Access to health care services is an intrinsic need that every human being deserves in order for them to lead more productive lives. In reality, however, there are a number of hindrances that prevent nations from providing these services to all their citizens. Health care reform is among the most hotly contested topics in American debates. In the past, the American health care system was highly lateralized towards the privately insured employment sector and the publicly insured group consisting of retirees, low-income earners, and armed forces personnel. Health care was thereby only accessible to a select group of individuals who could successfully acquire health insurance. The Patient Protection and Affordable Care Act of 2010 (better known as the ACA) sought to change this and make medical insurance accessible to all. Although it still faces massive opposition today, the Act remains the best way to ensure that access to health care services becomes an inalienable right for every American, regardless of their financial situation.
The commoditization of health care meant that it got treated as a product that people purchased when they needed it, as opposed to the reality that health care access is a fundamental human need. Over 45 million Americans were still uninsured in 2010, and were thereby susceptible to increased morbidity and higher mortality rates (Kocher, Emanuel, & DeParle, 2010). The financial burden of utilizing health care services made these individuals less likely to adhere to their prescribed medications, effectively reducing their chances of recovering from their illnesses (Kocher et al., 2010). This lack of adherence also increased their chances of developing additional complications that would later become more expensive to manage, increasing their economic burden as the diseases progressed. The financial responsibility of utilizing health care services also deterred uninsured Americans from accessing preventive care (Kocher et al., 2010). An efficient health care system would enable such individuals to obtain medical services that were otherwise out of their reach.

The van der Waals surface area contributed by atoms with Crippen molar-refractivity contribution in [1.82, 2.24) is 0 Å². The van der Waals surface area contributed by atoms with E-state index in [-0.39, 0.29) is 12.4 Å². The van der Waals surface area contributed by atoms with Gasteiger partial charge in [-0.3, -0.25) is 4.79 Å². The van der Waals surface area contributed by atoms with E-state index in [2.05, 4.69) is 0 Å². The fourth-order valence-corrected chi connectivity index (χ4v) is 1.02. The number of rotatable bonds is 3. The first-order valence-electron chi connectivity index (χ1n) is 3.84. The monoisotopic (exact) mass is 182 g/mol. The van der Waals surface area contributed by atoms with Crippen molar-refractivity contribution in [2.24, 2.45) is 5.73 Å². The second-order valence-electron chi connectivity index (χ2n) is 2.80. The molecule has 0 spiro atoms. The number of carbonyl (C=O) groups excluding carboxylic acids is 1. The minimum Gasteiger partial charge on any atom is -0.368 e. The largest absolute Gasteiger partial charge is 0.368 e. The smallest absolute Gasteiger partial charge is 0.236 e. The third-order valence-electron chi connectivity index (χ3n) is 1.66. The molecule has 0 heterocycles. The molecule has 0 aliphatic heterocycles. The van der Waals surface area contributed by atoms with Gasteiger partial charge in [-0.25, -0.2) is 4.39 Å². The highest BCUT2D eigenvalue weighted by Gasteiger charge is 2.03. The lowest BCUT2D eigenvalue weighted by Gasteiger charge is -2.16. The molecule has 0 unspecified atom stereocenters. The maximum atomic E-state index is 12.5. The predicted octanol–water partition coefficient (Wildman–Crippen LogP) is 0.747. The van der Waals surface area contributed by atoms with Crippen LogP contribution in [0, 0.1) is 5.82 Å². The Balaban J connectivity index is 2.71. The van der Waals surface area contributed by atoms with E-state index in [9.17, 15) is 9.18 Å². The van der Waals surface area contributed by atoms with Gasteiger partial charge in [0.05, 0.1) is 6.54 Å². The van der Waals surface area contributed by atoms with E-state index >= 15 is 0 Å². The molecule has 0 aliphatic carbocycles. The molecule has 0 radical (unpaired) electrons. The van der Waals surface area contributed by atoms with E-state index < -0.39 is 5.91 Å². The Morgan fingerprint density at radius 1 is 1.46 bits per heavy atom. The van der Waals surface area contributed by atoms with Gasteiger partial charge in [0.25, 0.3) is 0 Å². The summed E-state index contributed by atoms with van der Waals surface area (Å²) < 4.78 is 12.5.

Previous health insurance models concentrated their attention on providing and improving access to personal care (Hester, Stange, Seef, Davis, & Craft, 2015). In this system, the community’s health care needs received little attention. The primary factor driving this was the privatized nature of health care provision, whose profit-centric business model prevented institutions from sharing their best practices (Kocher et al., 2010). The private health insurance model also suffered from administrative inadequacies such as excessive paperwork, which required millions of workers to sort out and contributed to increased health care costs (Kocher et al., 2010). Even insured Americans faced financial barriers when accessing health services depending on the insurance coverage that they had (Kocher et al., 2010). As a result, people who got comprehensive insurance policies from their employers were less likely to switch employment options because of the minimal chance of obtaining comparable coverage elsewhere (Rice, et al., 2014).